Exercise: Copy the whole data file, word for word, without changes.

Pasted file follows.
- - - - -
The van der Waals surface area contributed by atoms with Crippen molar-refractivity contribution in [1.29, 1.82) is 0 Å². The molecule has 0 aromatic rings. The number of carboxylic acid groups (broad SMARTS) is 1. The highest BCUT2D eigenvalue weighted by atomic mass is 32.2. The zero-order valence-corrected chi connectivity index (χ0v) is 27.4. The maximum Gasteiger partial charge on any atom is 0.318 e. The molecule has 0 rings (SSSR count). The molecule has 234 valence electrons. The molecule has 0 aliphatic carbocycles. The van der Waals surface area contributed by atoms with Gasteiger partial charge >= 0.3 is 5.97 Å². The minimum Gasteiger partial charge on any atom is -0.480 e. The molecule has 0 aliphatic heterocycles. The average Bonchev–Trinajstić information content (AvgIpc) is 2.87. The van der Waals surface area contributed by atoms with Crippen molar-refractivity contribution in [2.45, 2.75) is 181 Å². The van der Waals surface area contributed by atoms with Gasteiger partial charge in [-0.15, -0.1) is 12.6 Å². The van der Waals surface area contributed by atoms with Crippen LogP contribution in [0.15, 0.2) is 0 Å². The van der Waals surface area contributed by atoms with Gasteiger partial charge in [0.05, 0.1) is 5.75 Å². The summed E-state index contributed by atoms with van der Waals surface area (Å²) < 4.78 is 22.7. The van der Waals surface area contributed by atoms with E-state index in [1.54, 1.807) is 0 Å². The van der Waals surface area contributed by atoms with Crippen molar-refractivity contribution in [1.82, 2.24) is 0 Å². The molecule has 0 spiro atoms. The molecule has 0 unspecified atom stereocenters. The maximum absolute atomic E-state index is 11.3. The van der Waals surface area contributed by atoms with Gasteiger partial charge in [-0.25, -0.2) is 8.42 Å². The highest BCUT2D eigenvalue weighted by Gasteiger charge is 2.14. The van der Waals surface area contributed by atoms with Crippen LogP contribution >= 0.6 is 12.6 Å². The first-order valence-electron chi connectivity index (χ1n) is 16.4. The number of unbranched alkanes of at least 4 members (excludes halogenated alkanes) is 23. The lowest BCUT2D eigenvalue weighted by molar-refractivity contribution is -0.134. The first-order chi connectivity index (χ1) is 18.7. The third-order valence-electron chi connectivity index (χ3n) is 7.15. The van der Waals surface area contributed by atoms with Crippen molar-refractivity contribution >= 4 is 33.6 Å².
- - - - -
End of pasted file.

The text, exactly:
The van der Waals surface area contributed by atoms with Crippen molar-refractivity contribution in [1.29, 1.82) is 0 Å². The molecule has 0 aromatic rings. The number of carboxylic acid groups (broad SMARTS) is 1. The highest BCUT2D eigenvalue weighted by atomic mass is 32.2. The zero-order valence-corrected chi connectivity index (χ0v) is 27.4. The maximum Gasteiger partial charge on any atom is 0.318 e. The molecule has 0 rings (SSSR count). The molecule has 234 valence electrons. The molecule has 0 aliphatic carbocycles. The van der Waals surface area contributed by atoms with Gasteiger partial charge >= 0.3 is 5.97 Å². The minimum Gasteiger partial charge on any atom is -0.480 e. The molecule has 0 aliphatic heterocycles. The average Bonchev–Trinajstić information content (AvgIpc) is 2.87. The van der Waals surface area contributed by atoms with Crippen molar-refractivity contribution in [2.45, 2.75) is 181 Å². The van der Waals surface area contributed by atoms with Gasteiger partial charge in [-0.15, -0.1) is 12.6 Å². The van der Waals surface area contributed by atoms with Crippen LogP contribution in [0.15, 0.2) is 0 Å². The van der Waals surface area contributed by atoms with Gasteiger partial charge in [0.05, 0.1) is 5.75 Å². The summed E-state index contributed by atoms with van der Waals surface area (Å²) < 4.78 is 22.7. The van der Waals surface area contributed by atoms with E-state index in [1.54, 1.807) is 0 Å². The van der Waals surface area contributed by atoms with Crippen molar-refractivity contribution in [1.82, 2.24) is 0 Å². The molecule has 0 spiro atoms. The molecule has 0 unspecified atom stereocenters. The maximum absolute atomic E-state index is 11.3. The van der Waals surface area contributed by atoms with Gasteiger partial charge in [-0.25, -0.2) is 8.42 Å². The highest BCUT2D eigenvalue weighted by Gasteiger charge is 2.14. The van der Waals surface area contributed by atoms with Crippen LogP contribution >= 0.6 is 12.6 Å². The first-order valence-electron chi connectivity index (χ1n) is 16.4. The number of unbranched alkanes of at least 4 members (excludes halogenated alkanes) is 23. The lowest BCUT2D eigenvalue weighted by molar-refractivity contribution is -0.134. The first-order chi connectivity index (χ1) is 18.7. The third-order valence-electron chi connectivity index (χ3n) is 7.15. The van der Waals surface area contributed by atoms with Crippen molar-refractivity contribution >= 4 is 33.6 Å².